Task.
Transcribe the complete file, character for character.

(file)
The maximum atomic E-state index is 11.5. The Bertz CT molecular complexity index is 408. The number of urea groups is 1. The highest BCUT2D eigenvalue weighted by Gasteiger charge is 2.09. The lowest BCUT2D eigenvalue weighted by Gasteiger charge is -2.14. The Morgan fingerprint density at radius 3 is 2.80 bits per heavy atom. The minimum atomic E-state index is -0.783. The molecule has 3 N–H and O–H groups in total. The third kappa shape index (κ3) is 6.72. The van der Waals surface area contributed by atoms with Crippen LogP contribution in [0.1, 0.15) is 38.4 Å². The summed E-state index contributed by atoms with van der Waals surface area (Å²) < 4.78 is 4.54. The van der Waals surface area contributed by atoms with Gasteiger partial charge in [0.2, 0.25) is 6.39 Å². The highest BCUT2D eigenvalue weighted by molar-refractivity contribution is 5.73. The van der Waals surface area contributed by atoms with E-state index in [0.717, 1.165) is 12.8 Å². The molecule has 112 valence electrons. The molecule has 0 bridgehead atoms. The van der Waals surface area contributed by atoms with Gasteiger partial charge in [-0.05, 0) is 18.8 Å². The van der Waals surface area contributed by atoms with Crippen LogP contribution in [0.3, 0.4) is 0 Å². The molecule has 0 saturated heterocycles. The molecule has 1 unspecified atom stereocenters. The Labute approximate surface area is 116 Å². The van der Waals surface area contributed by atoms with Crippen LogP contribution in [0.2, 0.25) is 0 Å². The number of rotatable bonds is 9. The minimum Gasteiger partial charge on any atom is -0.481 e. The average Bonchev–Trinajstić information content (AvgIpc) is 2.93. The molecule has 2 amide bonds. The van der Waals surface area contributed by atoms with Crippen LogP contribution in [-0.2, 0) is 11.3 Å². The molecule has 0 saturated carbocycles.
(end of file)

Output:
The maximum atomic E-state index is 11.5. The Bertz CT molecular complexity index is 408. The number of urea groups is 1. The highest BCUT2D eigenvalue weighted by Gasteiger charge is 2.09. The lowest BCUT2D eigenvalue weighted by Gasteiger charge is -2.14. The Morgan fingerprint density at radius 3 is 2.80 bits per heavy atom. The minimum atomic E-state index is -0.783. The molecule has 3 N–H and O–H groups in total. The third kappa shape index (κ3) is 6.72. The van der Waals surface area contributed by atoms with Crippen LogP contribution in [0.1, 0.15) is 38.4 Å². The summed E-state index contributed by atoms with van der Waals surface area (Å²) < 4.78 is 4.54. The van der Waals surface area contributed by atoms with Gasteiger partial charge in [0.2, 0.25) is 6.39 Å². The highest BCUT2D eigenvalue weighted by molar-refractivity contribution is 5.73. The van der Waals surface area contributed by atoms with E-state index in [0.717, 1.165) is 12.8 Å². The molecule has 112 valence electrons. The molecule has 0 bridgehead atoms. The van der Waals surface area contributed by atoms with Gasteiger partial charge in [-0.05, 0) is 18.8 Å². The van der Waals surface area contributed by atoms with Crippen LogP contribution in [0.3, 0.4) is 0 Å². The molecule has 0 saturated heterocycles. The molecule has 1 unspecified atom stereocenters. The Labute approximate surface area is 116 Å². The van der Waals surface area contributed by atoms with Crippen LogP contribution in [0.2, 0.25) is 0 Å². The number of rotatable bonds is 9. The minimum Gasteiger partial charge on any atom is -0.481 e. The average Bonchev–Trinajstić information content (AvgIpc) is 2.93. The molecule has 2 amide bonds. The van der Waals surface area contributed by atoms with Crippen LogP contribution in [-0.2, 0) is 11.3 Å². The molecule has 0 saturated carbocycles.